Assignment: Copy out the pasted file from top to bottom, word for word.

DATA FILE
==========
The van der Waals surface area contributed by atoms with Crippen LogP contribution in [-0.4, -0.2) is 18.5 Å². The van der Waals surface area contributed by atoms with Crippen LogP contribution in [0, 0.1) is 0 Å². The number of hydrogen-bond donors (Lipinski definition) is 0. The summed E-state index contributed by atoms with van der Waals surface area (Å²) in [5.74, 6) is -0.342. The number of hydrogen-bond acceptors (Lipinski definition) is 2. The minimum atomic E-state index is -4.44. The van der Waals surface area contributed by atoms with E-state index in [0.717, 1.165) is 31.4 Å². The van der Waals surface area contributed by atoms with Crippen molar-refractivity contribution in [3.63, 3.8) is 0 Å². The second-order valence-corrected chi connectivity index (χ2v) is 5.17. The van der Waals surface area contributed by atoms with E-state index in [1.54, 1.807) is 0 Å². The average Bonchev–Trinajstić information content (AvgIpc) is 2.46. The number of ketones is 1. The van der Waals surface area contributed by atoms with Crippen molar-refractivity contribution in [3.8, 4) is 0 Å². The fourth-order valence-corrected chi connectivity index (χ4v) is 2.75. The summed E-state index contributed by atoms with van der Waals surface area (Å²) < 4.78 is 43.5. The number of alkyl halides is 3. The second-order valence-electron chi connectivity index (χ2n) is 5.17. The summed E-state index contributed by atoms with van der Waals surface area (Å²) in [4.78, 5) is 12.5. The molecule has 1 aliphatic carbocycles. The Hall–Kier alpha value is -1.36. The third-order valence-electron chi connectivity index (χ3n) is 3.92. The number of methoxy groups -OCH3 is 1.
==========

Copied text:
The van der Waals surface area contributed by atoms with Crippen LogP contribution in [-0.4, -0.2) is 18.5 Å². The van der Waals surface area contributed by atoms with Crippen LogP contribution in [0, 0.1) is 0 Å². The number of hydrogen-bond donors (Lipinski definition) is 0. The summed E-state index contributed by atoms with van der Waals surface area (Å²) in [5.74, 6) is -0.342. The number of hydrogen-bond acceptors (Lipinski definition) is 2. The minimum atomic E-state index is -4.44. The van der Waals surface area contributed by atoms with E-state index in [0.717, 1.165) is 31.4 Å². The van der Waals surface area contributed by atoms with Crippen molar-refractivity contribution in [3.63, 3.8) is 0 Å². The second-order valence-corrected chi connectivity index (χ2v) is 5.17. The van der Waals surface area contributed by atoms with E-state index in [1.54, 1.807) is 0 Å². The average Bonchev–Trinajstić information content (AvgIpc) is 2.46. The number of ketones is 1. The van der Waals surface area contributed by atoms with Crippen molar-refractivity contribution in [3.8, 4) is 0 Å². The fourth-order valence-corrected chi connectivity index (χ4v) is 2.75. The summed E-state index contributed by atoms with van der Waals surface area (Å²) < 4.78 is 43.5. The number of alkyl halides is 3. The second-order valence-electron chi connectivity index (χ2n) is 5.17. The summed E-state index contributed by atoms with van der Waals surface area (Å²) in [4.78, 5) is 12.5. The molecule has 1 aliphatic carbocycles. The Hall–Kier alpha value is -1.36. The third-order valence-electron chi connectivity index (χ3n) is 3.92. The number of methoxy groups -OCH3 is 1.